The first way is for that country to be an open, modern western democracy where all citizens are encouraged to develop their abilities and talents to the full without worrying about their origins in the class structure or the political correctness of their personal views (the United Kingdom still just about comes into this category but its position is no longer secure).
The second way is for the country to be a dictatorship. I suspect Fascist dictatorships were, in truth, the best at winning medals but nowadays we only have Communist dictatorships, or barely ex-Communist dictatorships. In either case, all the sporting resources the totalitarian state can summon up are devoted every four years single-mindedly to the cause of success at the Olympic Games. Hence the presence high up the medals table of not only China but also of Russia, Kazakhstan and Cuba. Cuba? Land of cigars and sugar? But yes, there it is with as many medals as the rest of Latin America put together.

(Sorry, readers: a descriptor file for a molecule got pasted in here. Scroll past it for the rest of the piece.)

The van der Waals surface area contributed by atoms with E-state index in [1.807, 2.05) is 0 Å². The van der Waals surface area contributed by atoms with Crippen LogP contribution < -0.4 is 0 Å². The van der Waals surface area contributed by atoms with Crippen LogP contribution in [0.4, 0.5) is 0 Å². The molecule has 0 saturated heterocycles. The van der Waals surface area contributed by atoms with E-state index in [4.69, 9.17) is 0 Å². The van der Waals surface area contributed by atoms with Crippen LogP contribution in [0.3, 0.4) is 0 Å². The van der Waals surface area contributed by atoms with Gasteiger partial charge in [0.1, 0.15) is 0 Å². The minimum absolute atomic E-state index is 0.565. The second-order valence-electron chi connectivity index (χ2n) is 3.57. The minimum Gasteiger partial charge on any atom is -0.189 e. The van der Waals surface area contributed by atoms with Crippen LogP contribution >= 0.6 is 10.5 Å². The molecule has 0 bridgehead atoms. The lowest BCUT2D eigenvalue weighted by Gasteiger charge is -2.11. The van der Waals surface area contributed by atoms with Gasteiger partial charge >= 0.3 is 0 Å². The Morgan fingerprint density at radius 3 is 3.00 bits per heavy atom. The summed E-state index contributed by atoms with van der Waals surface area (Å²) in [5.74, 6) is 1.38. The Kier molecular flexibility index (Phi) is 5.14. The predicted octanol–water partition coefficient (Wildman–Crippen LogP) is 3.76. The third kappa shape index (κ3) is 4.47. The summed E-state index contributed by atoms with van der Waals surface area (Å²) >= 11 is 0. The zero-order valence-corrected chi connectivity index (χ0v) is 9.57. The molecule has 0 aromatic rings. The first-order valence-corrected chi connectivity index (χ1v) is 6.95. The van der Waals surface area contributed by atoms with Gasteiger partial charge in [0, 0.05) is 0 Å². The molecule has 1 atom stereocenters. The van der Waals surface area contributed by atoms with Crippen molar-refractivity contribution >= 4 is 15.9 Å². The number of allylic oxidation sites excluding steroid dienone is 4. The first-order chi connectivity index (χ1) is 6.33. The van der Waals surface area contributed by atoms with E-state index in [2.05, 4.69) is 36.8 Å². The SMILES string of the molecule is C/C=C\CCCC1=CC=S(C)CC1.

The third way is the most interesting. In this category come pairs of countries which have the closest possible links, which indeed in the past may have formed a single nation. Look at the positions in the medals table, fourth and 11th respectively, of South and North Korea. It is extraordinary that the South, with less than half Britain’s population, and with again a rather puny oriental past, should be just behind us. What drives its athletes on is obviously not the support of a home crowd but the thought they must do better than the North. No doubt the same thought drives on the athletes of the North too, though they have slightly flopped. One would not want to be the head of the team when he gets home for an interview with Chairman Kim. But no doubt the Pyongyang papers all report: North Korea, four golds, Rest of World, er, that’s it.